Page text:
This post is a reflection inspired by an active dialogue between Kathia Laszlo and me, as we co-design our upcoming retreat Unfolding Wisdom scheduled for April 16th – 19th at the Mercy Center in Burlingame, CA. It is adapted from the original post at our Unfolding Wisdom website, as a response to Kathia’s blog post “Learning, Leadership and Spirituality.”
Reading Kathia’s posting on the threads woven through her life gave me pause to consider my own. We are made up of these threads and their weaving gives shape to our lives. Consciousness of how we weave and re-weave these tangled strands reveals that the narrator of events is as critical as the events themselves. We create the narration and the narration shapes who we are, and then we forget. Remembering our wholeness is recognizing the co-arising nature of both narrative and narrator. The poet Rumi says it with a most clever twist: “Do you remember how you came into existence? You may not remember because you arrived a little drunk. Let me give you a hint: Let go of your mind and be mindful. Close your ears and listen.”
My listening occurred in the dark womb of alienation. I was sixteen with no language for having a felt sense of being other. I felt little connection with my family or lineage; Jewish immigrant parents from Lithuania observing customs and rituals from a religion that bore no resemblance to my experience of the world around me. Nor was I inspired by the professional aspirations that surrounded me in the working/middle-class neighborhood of Queens where I grew up. An image of the accountant who lived across the street was seared into my brain – trudging home at the exact same time every evening, head down, shoulders slumped; an advertisement for the fatalism of conformity and the despair of successful assimilation. Dramatic responses to desperation were woven into this world, but ones I could not foresee at the time. And not just for me: one classmate would become a famous playwright, another a porn star legend, and a third, director of the C.I.A..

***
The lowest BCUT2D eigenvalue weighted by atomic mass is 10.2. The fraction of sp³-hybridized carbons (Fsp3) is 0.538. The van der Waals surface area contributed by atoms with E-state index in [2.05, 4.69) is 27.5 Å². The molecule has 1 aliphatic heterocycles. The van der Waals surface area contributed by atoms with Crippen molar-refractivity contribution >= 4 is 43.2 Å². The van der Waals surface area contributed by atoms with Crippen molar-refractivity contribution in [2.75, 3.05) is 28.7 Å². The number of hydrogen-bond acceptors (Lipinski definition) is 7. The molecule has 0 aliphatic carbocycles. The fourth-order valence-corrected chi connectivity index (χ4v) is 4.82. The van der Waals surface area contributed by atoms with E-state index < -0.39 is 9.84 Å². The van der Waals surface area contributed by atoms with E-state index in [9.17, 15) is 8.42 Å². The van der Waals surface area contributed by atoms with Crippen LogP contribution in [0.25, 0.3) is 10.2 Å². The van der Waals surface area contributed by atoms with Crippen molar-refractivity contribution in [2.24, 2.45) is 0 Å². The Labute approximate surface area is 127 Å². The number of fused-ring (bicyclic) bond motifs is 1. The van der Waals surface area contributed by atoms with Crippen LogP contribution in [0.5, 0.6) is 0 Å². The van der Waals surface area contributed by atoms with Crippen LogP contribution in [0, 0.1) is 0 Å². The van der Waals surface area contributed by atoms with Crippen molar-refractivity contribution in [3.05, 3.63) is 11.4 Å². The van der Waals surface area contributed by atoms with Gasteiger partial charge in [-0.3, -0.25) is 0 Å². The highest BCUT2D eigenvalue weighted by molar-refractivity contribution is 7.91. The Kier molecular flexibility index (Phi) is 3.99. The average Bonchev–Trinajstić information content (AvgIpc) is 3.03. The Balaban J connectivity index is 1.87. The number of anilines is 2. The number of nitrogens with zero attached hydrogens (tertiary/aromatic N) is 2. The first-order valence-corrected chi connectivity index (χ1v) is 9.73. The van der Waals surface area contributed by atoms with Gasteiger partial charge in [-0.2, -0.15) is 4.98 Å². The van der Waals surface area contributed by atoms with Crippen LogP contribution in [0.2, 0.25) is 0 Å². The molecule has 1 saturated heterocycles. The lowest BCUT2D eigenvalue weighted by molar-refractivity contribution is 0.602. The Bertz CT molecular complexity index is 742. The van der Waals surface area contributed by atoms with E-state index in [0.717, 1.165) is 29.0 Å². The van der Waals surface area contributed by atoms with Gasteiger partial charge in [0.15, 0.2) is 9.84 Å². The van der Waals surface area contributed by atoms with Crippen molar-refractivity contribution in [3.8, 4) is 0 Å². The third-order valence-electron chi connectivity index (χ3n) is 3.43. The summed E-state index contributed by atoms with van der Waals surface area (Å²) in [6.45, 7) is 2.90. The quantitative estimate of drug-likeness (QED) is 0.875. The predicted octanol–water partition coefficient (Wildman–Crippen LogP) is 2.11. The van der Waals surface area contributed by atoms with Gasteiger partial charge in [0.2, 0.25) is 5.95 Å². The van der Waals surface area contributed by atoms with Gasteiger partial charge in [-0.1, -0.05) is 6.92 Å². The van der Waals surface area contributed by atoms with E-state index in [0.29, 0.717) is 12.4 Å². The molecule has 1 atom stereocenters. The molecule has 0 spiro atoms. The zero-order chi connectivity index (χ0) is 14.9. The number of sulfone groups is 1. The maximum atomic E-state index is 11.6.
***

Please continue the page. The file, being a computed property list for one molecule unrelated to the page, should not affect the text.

In 1970, I left the country.